Franny’s Five Days Of Foliage

February 28, 2016

I want to be a Pinfluencer!

Okay, that’s not true. In fact, as a 40-something guy, I’ve never really been drawn to Pinterest. But recently, we’ve been working with a slate of true “Power Pinners,” and it’s been fascinating to see how popular and how much, well, influence, some of them wield. So, here I go… this is a test to see if I have any juice as a Pinterest influencer. To do it, I’m sharing my patented (not really) “Franny’s Five Days of Foliage.” If you like it, please feel free to support it with a re-pin. Let’s see if I can gain a foothold in the Pinfluencer community.

If you’re like me, you’re okay eating the same thing for lunch during the work week, as long as it’s tasty, healthy and not too painful to make. That’s what Franny’s Five Days of Foliage is all about.

Here’s the trick: invest about 90 minutes of your Sunday and follow the process below, and you’ll have several days of my signature salad for the week ahead. When you’re done, you’ll have the best-ever salad, complete with tasty chicken, egg whites, golden beets and goat cheese. Just try to get sick of that!

Here we go:

Franny’s Five Days of Foliage

IMG_0131

Roasted Golden Beets

I love beets. As a kid I detested them. And then I tasted them in a beet salad in Los Angeles and fell in love. My favorite – easily – is the golden beet. This is the most time-intensive step in the process, but really easy nonetheless.

Diced Beets

Step 1: Pre-heat your oven to 400 degrees.

Step 2: Chop off the stems/leaves, rinse and scrub three or four beets with a vegetable brush.

Step 3: Tear individual squares of aluminum foil – each large enough to wrap a beet individually.

Step 4: Brush each beet with a light coating of olive oil, then wrap and place each one them on a cookie sheet.

Step 5: Bake (roast) your beets for about an hour at 400 degrees. Larger beets might take a bit longer, but I’ve never roasted them longer than 75 minutes. Stick a fork in the cooked beet – if it feels tender (easy to get fork in and out), it’s done!

Step 6: Let them cool for a while with the foil partially open. I often let them sit out on a counter for an hour or more. These devils are hot and you don’t want to burn your fingers. Peel the outer layer, then dice them and store in an air-tight container.

Once the beets are in the oven, it’s time to multi-task. You have about an hour to knock out the chicken and the hard-boiled eggs. I usually start with the eggs.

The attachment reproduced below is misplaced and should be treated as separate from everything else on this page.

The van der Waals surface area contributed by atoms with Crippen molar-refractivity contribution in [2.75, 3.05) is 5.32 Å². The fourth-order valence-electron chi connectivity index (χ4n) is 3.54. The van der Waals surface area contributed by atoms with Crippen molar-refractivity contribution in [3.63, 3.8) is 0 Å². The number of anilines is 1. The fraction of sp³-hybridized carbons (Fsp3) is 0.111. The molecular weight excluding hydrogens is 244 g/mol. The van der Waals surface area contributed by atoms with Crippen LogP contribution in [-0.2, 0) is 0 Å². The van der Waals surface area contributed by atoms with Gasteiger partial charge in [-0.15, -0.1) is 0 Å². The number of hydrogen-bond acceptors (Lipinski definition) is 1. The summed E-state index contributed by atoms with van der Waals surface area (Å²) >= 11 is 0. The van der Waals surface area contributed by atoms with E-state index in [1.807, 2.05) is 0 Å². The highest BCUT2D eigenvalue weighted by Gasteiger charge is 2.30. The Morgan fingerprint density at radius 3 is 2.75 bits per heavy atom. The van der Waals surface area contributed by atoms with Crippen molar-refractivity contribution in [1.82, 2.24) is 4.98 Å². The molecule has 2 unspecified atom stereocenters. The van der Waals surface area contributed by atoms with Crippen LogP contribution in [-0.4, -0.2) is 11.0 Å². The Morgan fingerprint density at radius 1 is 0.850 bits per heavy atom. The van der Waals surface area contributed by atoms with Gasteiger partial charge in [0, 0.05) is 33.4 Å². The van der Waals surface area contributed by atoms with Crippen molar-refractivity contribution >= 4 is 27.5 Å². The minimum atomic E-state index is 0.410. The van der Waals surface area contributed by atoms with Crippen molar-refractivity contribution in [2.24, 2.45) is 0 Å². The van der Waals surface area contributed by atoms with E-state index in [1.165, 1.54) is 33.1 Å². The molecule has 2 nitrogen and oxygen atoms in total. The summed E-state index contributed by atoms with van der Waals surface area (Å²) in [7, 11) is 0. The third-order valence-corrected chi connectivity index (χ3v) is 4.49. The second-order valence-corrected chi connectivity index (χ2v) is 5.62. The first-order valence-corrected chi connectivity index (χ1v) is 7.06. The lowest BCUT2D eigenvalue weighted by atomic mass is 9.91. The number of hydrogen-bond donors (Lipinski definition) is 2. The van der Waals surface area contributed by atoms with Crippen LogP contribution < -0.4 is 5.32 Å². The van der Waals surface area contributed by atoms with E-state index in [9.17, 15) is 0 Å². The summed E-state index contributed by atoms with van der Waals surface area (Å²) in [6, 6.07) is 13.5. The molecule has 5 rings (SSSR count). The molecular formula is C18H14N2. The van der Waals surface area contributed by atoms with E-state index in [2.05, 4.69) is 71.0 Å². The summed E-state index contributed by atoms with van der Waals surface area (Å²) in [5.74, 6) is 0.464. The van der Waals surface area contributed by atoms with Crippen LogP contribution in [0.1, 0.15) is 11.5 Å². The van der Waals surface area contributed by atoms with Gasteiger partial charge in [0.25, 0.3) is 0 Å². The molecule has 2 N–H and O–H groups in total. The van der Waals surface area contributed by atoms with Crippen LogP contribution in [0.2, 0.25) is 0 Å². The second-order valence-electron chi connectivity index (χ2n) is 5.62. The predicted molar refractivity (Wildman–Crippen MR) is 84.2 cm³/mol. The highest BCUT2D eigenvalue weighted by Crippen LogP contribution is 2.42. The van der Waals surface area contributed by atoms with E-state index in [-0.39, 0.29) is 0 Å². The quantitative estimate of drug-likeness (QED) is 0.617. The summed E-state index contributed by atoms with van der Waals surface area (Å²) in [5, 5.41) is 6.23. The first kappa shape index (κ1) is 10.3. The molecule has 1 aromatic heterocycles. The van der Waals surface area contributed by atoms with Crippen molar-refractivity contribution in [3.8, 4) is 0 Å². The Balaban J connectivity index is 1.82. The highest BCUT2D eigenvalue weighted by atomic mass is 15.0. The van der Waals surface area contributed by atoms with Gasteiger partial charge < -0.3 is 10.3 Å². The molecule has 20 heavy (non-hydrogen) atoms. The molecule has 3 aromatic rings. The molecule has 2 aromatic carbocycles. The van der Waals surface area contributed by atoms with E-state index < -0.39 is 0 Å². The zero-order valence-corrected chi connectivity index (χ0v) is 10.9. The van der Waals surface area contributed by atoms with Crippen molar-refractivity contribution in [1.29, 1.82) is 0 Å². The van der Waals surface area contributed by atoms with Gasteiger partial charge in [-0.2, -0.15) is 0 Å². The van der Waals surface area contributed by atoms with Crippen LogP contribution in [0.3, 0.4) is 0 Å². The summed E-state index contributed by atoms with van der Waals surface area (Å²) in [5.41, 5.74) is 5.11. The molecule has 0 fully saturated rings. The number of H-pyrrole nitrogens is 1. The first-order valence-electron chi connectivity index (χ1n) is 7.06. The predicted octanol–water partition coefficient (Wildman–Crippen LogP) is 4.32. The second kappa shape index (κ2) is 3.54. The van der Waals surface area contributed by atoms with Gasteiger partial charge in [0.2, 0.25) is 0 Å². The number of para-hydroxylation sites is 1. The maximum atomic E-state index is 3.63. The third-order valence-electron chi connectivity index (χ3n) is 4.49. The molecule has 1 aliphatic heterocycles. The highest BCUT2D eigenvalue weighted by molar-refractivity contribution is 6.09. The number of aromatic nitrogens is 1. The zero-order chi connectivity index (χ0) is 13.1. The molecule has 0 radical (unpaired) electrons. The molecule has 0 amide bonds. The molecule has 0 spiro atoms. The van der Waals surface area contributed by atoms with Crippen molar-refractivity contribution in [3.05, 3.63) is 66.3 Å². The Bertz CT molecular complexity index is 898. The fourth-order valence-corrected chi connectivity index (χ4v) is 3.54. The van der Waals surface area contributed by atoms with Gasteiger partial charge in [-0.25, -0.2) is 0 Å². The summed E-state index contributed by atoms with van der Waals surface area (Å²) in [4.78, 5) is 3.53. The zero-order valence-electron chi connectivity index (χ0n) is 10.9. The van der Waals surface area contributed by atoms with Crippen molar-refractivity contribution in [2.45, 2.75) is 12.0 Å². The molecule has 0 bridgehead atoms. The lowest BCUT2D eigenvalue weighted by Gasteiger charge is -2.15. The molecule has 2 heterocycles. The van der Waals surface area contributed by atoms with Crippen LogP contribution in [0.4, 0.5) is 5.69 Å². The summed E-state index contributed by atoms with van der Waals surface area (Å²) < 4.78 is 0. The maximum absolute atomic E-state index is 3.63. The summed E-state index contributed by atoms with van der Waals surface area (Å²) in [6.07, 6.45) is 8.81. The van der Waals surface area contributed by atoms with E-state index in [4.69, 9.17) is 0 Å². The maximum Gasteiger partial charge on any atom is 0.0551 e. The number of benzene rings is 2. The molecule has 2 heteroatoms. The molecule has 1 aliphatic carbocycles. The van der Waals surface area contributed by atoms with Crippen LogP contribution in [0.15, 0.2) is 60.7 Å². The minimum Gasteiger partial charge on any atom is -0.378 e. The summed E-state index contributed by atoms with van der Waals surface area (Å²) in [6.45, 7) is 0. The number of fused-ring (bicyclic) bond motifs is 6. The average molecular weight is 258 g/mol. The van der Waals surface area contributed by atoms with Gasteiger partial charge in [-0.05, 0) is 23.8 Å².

The Eggs

Okay, so hard-boiling eggs is pretty common practice. But I love them, so I boil a bunch. I made about 16 per week. But here’s the trick – I go the extra length to make them healthier, in part because I hate the yolks. Egg whites only. It makes this process longer, but it’s well worth it.

Halved Eggs De-Yolked

Step 1: Put your eggs in a saucepan filled with cold water – enough to cover the eggs plus about an inch

Step 2: Boil them. I turn the heat to medium high and wait for a rolling boil.

Step 3: Once at the boiling point, turn off the heat, cover the pan and let it sit for about 14 minutes. I like a hard, easily-removable yolk, so I let them cook just a little longer than is necessary.

Step 4: At 14 minutes, strain out the hot water and transfer the eggs to a separate bowl of ice-cold water. Yes, ICE-cold…like, literally with ice cubes. It’s critical that you stop the cooking process very quickly to keep those yolks in check.

Step 5: After they cool, remove the shells, split them in half, rinse out the disgusting yolks and lay the halved egg whites on paper towels to soak up excess moisture. Later, dice and place them in a storage container for the week.

 

The Chicken

Cooking the chicken for a week’s worth of salads has always been the challenging part for me. I like chicken – when it’s made for me and I don’t have to look at it uncooked. But I found an awesome chicken cooking method from thekitchn.com that made it all work for me. I cheat just a little by buying three or four pre-marinated chicken breasts at the grocery store, though. Takes the gross out of the process.

Chicken Prep

Step 1: Prep a good-sized frying pan with a drizzle of olive oil, then fire up the stove to medium-high heat to get things cooking.

Step 2: Slap your chicken breasts in the pan for one minute, staying on medium-high heat. This is the searing process.

Step 3: At the one-minute mark, flip ‘em, cover the pan and turn the heat down to low. Start your timer for 10 minutes. DON’T FORGET TO START THE TIMER!

Step 4: At 10 minutes, turn off the heat, LEAVE THE LID ON THE PAN and let it sit for 10 more minutes.

Step 5: Remove the chicken breasts from the pan and let them sit for a few minutes. When you’re ready, cube them and place them in their own storage container.

Diced Chix




The Goat Cheese

A salad with egg whites, diced chicken and golden beets is more than enough. But I like to make it extra fantastic with a sprinkle of crumbled (pre-crumbled!) goat cheese. It’s by far the easiest part of the prep process. Just buy a resealable container and dip into it each day to make this salad awesome.

 

You’re Finished!

When everything is cooked, peeled, diced and packed away, here’s what you’re left with in the refrigerator. Totally accessible. Clean and easy.

IMG_0105 Ingredients in Fridge

For the next few days, simply grab a sealable container, layer the ingredients over lettuce or spinach (I prefer bagged Sweet Butter Lettuce), grab a bottle of balsamic vinaigrette and you’re done. Two minutes each morning and you’re good.